Why will VSTAX Q4 dividend be significantly lower than Target Retirement 2035?  Is it due to the approximately 20% of holding in bonds?

jhrobbin

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ah yes I see now.  and the TheHardenedInvestor mentioned this too in his post but I missed it earlier when reading from my smart phone.  thanks guys.  i'm glad i asked

terran

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You wonít get the dividends on the target retirement fund if you sell it and move into VTSAX. You will get the Q4 dividend of VTSAX but this will be significantly less than the full target fund yearly distribution. Depending on how much money you have in the fund, probably best to hold until end of December.

I could be totally wrong, but don't fund prices drop when a dividend is issued to make up for the fact that the dividends that the fund has been holding from all the companies that paid dividends to the fund have been distributed so they're no longer in the fund? See https://www.bogleheads.org/forum/viewtopic.php?f=10&t=129142

Given this, shouldn't the current price of VTSAX already reflect the fact that some of the dividends it will pay out this year have already been paid out (it's price is lower), while the price of the target date funds would reflect the fact that they're still holding all of the dividends (their price will be higher)?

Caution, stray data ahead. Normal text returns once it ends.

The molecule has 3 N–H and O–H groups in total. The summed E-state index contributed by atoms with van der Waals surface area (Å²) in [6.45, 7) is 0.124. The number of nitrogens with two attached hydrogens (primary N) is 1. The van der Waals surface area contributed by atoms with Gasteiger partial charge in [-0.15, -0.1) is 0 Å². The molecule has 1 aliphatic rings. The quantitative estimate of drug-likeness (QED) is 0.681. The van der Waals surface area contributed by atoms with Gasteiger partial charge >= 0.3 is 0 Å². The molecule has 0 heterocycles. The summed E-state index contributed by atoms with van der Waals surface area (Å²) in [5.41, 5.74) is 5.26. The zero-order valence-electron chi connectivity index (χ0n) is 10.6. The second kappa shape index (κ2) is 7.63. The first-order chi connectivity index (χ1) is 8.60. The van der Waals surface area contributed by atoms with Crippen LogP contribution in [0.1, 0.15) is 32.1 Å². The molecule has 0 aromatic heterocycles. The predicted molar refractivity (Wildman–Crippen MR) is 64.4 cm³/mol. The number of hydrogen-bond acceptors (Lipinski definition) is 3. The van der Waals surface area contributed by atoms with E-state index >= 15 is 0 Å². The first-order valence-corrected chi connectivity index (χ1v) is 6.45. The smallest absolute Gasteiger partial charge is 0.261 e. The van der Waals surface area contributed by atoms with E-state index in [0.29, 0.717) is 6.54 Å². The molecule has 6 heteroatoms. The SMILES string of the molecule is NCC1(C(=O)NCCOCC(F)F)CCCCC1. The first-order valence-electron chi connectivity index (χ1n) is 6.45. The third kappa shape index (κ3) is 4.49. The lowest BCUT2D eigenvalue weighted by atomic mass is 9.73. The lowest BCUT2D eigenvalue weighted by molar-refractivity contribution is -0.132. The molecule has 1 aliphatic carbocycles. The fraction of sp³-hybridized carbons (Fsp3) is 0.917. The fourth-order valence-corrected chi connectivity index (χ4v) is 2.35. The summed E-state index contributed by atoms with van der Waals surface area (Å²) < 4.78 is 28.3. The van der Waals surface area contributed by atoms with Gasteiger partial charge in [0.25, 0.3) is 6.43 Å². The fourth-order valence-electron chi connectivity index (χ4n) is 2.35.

Thought of another way, if it were in fact the case that the OP is better off holding the target date fund, wouldn't that mean we should all be selling our VTSAX and buying target date funds to get the "higher" return thanks to the retained dividends? That's certainly not the case, so it seems to me that means there's no advantage to continuing to hold the target date fund to receive the full year's dividend rather than exchanging to VTSAX and buying at a price that reflects the fact that some dividends have already been paid.

@jhrobbin, one question I would have for you is why do you want to buy VTSAX instead of holding the target date fund? Will you also hold international investments somewhere? What about Bonds?

TheHardenedInvestor

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I could be totally wrong, but don't fund prices drop when a dividend is issued to make up for the fact that the dividends that the fund has been holding from all the companies that paid dividends to the fund have been distributed so they're no longer in the fund? See https://www.bogleheads.org/forum/viewtopic.php?f=10&t=129142

Given this, shouldn't the current price of VTSAX already reflect the fact that some of the dividends it will pay out this year have already been paid out (it's price is lower), while the price of the target date funds would reflect the fact that they're still holding all of the dividends (their price will be higher)?

Thought of another way, if it were in fact the case that the OP is better off holding the target date fund, wouldn't that mean we should all be selling our VTSAX and buying target date funds to get the "higher" return thanks to the retained dividends? That's certainly not the case, so it seems to me that means there's no advantage to continuing to hold the target date fund to receive the full year's dividend rather than exchanging to VTSAX and buying at a price that reflects the fact that some dividends have already been paid.